Published by Little on September 10th 2013
Genre: Historical Fiction
Challenge Theme: A novel based on a real person
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A brilliant literary debut, inspired by a true story: the final days of a young woman accused of murder in Iceland in 1829.
Set against Iceland’s stark landscape, Hannah Kent brings to vivid life the story of Agnes, who, charged with the brutal murder of her former master, is sent to an isolated farm to await execution.
Horrified at the prospect of housing a convicted murderer, the family at first avoids Agnes. Only Tóti, a priest Agnes has mysteriously chosen to be her spiritual guardian, seeks to understand her. But as Agnes’s death looms, the farmer’s wife and their daughters learn there is another side to the sensational story they’ve heard.
Riveting and rich with lyricism, Burial Rites evokes a dramatic existence in a distant time and place, and asks the question, how can one woman hope to endure when her life depends upon the stories told by others?
This was a pretty depressing book. With that being said I really did enjoy it. It started off a little slow for me but once it got going I couldn’t put it down. My heart went out to Agnes more and more as the book went on. I went into the book knowing what the outcome would be, it was based on a true story, but I still wasn’t prepared for the final moments of Agnes’ life. It is beautifully written and you can tell that Kent really did her research. If you like historical fiction I would say read it, if that isn’t your thing you may struggle through it.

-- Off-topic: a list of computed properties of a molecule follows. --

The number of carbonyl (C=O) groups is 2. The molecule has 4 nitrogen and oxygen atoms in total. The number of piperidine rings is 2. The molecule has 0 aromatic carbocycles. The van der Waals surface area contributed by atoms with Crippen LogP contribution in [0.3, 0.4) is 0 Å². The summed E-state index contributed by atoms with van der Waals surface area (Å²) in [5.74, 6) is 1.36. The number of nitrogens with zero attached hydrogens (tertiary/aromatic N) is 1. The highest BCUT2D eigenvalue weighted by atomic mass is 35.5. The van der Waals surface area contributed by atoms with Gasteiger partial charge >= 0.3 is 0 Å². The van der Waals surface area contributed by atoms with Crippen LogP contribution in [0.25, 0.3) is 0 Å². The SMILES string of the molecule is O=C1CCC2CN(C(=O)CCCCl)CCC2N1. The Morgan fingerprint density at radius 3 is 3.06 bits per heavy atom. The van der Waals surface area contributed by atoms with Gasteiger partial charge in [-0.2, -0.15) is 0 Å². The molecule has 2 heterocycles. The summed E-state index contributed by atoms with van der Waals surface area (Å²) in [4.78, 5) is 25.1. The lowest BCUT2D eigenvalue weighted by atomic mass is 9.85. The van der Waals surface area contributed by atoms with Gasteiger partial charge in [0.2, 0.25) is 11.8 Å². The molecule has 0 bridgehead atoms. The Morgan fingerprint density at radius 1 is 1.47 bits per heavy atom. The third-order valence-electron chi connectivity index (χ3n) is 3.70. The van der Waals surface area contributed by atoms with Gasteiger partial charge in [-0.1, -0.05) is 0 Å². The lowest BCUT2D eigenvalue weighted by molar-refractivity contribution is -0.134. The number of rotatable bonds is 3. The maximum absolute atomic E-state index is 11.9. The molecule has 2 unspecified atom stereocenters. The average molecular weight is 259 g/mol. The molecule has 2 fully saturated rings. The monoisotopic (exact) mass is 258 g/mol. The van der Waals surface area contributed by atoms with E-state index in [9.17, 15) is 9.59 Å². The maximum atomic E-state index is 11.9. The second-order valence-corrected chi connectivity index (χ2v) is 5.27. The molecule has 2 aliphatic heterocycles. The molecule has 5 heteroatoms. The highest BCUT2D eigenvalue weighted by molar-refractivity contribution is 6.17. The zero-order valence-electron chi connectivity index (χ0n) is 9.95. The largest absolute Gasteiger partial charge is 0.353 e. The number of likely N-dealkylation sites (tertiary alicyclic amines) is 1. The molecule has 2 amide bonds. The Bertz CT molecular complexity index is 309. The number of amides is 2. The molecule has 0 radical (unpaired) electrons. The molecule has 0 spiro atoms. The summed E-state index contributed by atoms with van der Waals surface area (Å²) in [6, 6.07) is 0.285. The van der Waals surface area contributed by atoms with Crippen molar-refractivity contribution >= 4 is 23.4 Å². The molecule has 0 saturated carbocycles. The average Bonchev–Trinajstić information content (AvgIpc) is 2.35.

“To know what a person has done, and to know who a person is, are very different things.”
“I can turn to that day as though it were a page in a book. It’s written so deeply upon my mind I can almost taste the ink.”
“It’s not fair. People claim to know you through the things you’ve done, and not by sitting down and listening to you speak for yourself.”
“I remain quiet. I am determined to close myself to the world, to tighten my heart and hold what has not yet been stolen from me. I cannot let myself slip away. I will hold what I am inside, and keep my hands tight around all the things I have seen and heard, and felt.”
“It was only later that I suffocated under the weight of his arguments, and his darker thoughts articulated. It was only later that our tongues produced landslides, that we became caught in the cracks between what we said and what we meant, until we could not find each other, did not trust the words in our own mouths.”
“She made mistakes and others made up their minds about her. People around here don’t let you forget your misdeeds. They think them the only things worth writing down.”
“I preferred to read than talk with the others.”